If you're tired of Corporate America running your news media outlet - get over it! when you take that buyout (and far more than needed to took the recent rounds at the NJ Star Ledger, they needed 200 (more than a quarter) and they got 330 applications to take the buyout, which is roughly one half of the newsroom staff, according to the WSJ - Star-Ledger, L.A. Times Slice Costs Further) get used to the real world where you have to earn more than you spend, profits matter, ROI's matter, and so on, and so forth.
Very little. If your aspiration is to be the next Ida Tarbell, it ain't gonna happen in today's news media. It might on your own blog, but not in the mainstream media.
Everyone wants the next Pulitzer - right? Guess what? Profiteering journalists have been around since Joseph Pulitzer was one of two people that originated - by embodying it - yellow journalism:
From Wikipedia:Yes, friends, for-profit journalism has been around that long - in fact, likely much longer, and the holy grail of journalism - the Pulitzer, was fully endowed with profits - yes, profits - from yellow journalism.
The term originated during the Gilded Age with the circulation battles between Joseph Pulitzer's New York World and William Randolph Hearst's New York Journal. The battled peaked from 1895 to about 1898, and historical usage often refers specifically to this period. Both papers were accused by critics of sensationalizing the news in order to drive up circulation, although the newspapers did serious reporting as well.
The venerable Washington Post was sold at auction in a bankruptcy sale in 1933 by a member of the Federal Reserve's Board of Governors (sound familiar these days?), and just recently it was announced at the Washington Post Co's annual meeting that it was no longer a media company, it was an educational company, because of the majority of profits that came from places like their Kaplan testing and training services. Even for the Post - it was all about profits.
When you leave the safe cocoon of the staff world, where there is an alternate reality about what it costs to maintain a photographer, gear, computers, car, desk, software, support, health insurance, and so forth, you'll get smacked upside the head with the realities of the real world. We try to be helpful here and give you all the tools to make it, but you gotta apply those insights, not just shake your head and mutter under your breath - "yeah, I know, I gotta do something about that..." and keep doing the same unwise things you've been doing. SportsShooter has had two really interesting stories recently about this - Allen Murabayashi's "How To Fail As A Photographer", and Zach Honig's "Moving On: A Career Outside Photography", both about the harsh realities of being freelance.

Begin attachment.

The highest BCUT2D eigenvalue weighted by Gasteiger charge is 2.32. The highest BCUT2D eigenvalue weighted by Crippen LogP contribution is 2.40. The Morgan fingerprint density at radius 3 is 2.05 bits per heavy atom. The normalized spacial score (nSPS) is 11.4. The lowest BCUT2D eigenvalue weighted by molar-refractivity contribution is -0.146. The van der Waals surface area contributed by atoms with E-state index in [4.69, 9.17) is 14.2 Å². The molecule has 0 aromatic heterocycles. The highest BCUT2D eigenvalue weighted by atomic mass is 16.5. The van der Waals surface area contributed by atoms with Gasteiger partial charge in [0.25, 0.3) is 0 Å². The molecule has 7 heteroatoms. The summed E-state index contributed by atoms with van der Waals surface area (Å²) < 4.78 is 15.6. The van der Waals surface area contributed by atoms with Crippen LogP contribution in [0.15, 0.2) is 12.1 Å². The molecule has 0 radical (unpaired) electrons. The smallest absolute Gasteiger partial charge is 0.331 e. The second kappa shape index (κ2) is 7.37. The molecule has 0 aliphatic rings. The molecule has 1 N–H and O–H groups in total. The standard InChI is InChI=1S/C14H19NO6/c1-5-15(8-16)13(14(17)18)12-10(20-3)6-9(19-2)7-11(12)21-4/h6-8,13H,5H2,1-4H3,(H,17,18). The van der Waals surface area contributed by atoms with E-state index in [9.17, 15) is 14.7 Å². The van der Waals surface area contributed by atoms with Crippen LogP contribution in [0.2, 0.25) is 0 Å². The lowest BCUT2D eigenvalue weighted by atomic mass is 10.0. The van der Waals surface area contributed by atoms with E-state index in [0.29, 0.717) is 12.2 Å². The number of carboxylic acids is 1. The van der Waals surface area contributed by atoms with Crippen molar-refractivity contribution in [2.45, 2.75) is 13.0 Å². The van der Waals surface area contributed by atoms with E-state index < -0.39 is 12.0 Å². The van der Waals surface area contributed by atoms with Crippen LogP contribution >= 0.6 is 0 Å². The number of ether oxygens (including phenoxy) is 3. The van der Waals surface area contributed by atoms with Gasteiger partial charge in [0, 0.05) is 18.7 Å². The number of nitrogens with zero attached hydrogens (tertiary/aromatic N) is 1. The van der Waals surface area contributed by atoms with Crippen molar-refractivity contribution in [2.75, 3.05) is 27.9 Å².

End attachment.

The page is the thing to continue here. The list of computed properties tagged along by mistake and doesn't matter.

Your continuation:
For those of you with Tarbellian aspirations, build your own niche, try to attract a following, and either have a trust fund, or other profitable ventures to underwrite your venture. To date, the one outlet I have seen that really is making a go of it is Brian Storm's MediaStorm, where he's making a difference with his stories. But make no mistake, Brian's got staff payroll, and bills to pay. He's making a profit too.
Profit is not a four-letter word. Free, for credit only, we can't pay for photos, and lies of that ilk are far more offensive than many things that are defined as profane.
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